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LncRNA-Gm9795 promotes inflammation in non-alcoholic steatohepatitis via NF-\(\kappa {}\)B/JNK pathway by endoplasmic reticulum stress

Abstract

Background

Non-alcoholic steatohepatitis (NASH) is a key stage in leading development of non-alcoholic simple fatty liver (NAFL) into cirrhosis and even liver cancer. This study aimed at exploring the lncRNAs expression profile in NASH and the biological function of a novel LncRNA-gm9795.

Methods

Microarray analysis was performed to compare the expression profiles of lncRNAs in the liver of NASH, NAFLD and normal mice (5 mice for each group). Methionine-choline-deficient Medium (MCD) with Lipopolysaccharide (LPS) or palmitic acid (PA)were used to built NASH cell models. The role and mechanism of LncRNA-gm9795 in NASH were explored by knocking down or over-expressing its expression.

Results

A total of 381 lncRNAs were found to be not only highly expressed in NAFLD, but also is going to go even higher in NASH. A novel LncRNA-gm9795 was significantly highly expressed in liver tissues of NASH animal models and NASH cell models. By staining with Nile red, we found that gm9795 did not affect the fat accumulation of NASH. However, gm9795 in NASH cell models significantly promoted the expression of TNF \(\alpha {}\), IL-6, IL-1\(\beta {}\), the important inflammatory mediators in NASH. At the same time, we found that gm9795 upregulated the key molecules in endoplasmic reticulum stress (ERS), while NF-\(\kappa {}\)B/JNK pathways were also activated. When ERS activator Thapsigargin (TG) was introduced in cells with Ggm9757 si-RNA, NF-\(\kappa {}\)B and JNK pathways were activated. Conversely, ERS inhibitor Tauroursodeoxycholic acid (TUDCA) inhibited NF-kB and JNK pathways in cells with gm9795 overexpression plasmid.

Conclusion

LncRNA-gm9795 promotes inflammatory response in NASH through NF-kB and JNK pathways by ERS, which might provide theoretical basis for revealing the pathogenesis of NASH and discovering new therapeutic targets

Background

Nowadays, non-alcoholic fatty liver disease (NAFLD) is the most common liver disease in the world, and its estimated prevalence rate is 25% in the general population of Western and Asian countries [1,2,3]. NAFLD refers to the accumulation of fat in the liver > 5% per liver weight and the occurrence of diffuse hepatocyte bullae steatosis, in the presence of < 10 g of daily alcohol consumption. The pathological process of NAFLD is mainly from non-alcoholic simple fatty liver (NAFL) to non-alcoholic steatohepatitis (NASH), and then to non-alcoholic cirrhosis (NAC) and even to liver cancer [4]. Among them, NASH is an extremely important pathological stage, and blocking the progression of NASH can effectively control the progression of NAFL to cirrhosis and liver cancer. However, the pathogenesis of the inflammatory response in NASH is not fully understood, leading to limited treatment options.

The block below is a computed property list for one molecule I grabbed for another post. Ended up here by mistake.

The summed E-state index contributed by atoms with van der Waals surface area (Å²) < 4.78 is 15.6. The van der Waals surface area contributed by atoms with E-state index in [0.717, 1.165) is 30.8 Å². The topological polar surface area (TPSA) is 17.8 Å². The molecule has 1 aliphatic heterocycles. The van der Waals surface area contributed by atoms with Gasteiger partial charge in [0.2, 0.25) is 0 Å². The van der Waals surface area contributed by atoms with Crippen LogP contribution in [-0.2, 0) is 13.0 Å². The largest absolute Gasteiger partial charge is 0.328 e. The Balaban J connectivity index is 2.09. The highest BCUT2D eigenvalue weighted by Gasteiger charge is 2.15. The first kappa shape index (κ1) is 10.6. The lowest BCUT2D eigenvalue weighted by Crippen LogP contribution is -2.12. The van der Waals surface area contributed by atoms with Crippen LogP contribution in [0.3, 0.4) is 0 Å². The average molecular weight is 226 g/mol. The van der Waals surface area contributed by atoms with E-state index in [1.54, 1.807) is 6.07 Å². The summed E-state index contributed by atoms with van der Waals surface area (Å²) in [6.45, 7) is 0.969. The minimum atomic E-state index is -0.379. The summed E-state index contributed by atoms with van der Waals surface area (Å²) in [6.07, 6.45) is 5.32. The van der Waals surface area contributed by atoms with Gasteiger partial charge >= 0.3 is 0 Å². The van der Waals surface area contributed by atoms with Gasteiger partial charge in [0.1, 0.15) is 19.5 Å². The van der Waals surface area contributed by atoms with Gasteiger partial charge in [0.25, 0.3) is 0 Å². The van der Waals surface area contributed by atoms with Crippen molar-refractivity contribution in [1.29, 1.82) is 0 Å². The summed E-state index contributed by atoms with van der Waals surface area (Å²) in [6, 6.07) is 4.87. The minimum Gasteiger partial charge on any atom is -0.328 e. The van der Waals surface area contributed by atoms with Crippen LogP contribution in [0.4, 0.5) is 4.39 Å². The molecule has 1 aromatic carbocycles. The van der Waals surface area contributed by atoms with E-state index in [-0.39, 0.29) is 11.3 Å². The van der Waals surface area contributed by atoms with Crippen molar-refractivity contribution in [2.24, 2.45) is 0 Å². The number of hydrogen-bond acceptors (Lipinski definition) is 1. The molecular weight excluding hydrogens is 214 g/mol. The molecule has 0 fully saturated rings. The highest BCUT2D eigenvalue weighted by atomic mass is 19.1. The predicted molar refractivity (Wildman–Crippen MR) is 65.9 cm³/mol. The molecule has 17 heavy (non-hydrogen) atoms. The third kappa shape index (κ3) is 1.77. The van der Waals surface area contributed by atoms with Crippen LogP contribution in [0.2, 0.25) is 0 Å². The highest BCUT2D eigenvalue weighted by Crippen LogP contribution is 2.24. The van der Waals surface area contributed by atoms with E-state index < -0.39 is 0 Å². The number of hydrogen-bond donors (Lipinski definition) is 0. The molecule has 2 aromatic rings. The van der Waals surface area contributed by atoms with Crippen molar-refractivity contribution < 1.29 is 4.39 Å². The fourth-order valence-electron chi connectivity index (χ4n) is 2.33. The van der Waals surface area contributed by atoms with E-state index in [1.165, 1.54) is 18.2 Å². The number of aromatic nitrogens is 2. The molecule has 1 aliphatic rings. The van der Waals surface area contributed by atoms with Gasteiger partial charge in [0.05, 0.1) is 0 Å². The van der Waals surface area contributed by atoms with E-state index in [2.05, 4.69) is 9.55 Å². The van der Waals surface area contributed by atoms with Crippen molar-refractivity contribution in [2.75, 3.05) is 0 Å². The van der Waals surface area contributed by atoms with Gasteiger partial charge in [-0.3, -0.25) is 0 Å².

The specific pathogenesis of NAFLD is complex, and it has not yet reached a definite conclusion. One classical hypothesis of the pathogenesis of NAFLD is “two hit theory”.On the basis of the accumulation of lipid, oxidative stress caused by a variety of inflammatory cytokines (such as TNF\(\alpha {}\), IL-1β, IL-6, etc.), and the release of fat factors (leptin, adiponectin, etc.), caused liver inflammation and liver cell damage, and eventually progressed to liver fibrosis [5]. Insulin resistance (Insulin to hold, IR) is the core link. However, this theory cannot fully explain the development of lipid deposition in liver cells during steatohepatitis, liver fibrosis and other NAFLD processes.In recent years, the theory of “multi hit” has emphasized the key role of Endoplasmic reticulum stress (ERS) in NAFLD, especially in NASH. Hypoxia, oxidative stress, exogenous substances, and the accumulation of unfolded proteins in the endoplasmic reticulum can all disrupt the endoplasmic reticulum balance, leading to ERS, liver lipid metabolism disorder, hepatocyte inflammatory necrosis and apoptosis, and ultimately the development of NASH [6, 7]. It is not difficult to notice the important role of inflammatory response and endoplasmic reticulum stress in NASH, so inhibiting inflammation and endoplasmic reticulum stress may be a strategy for treating NASH.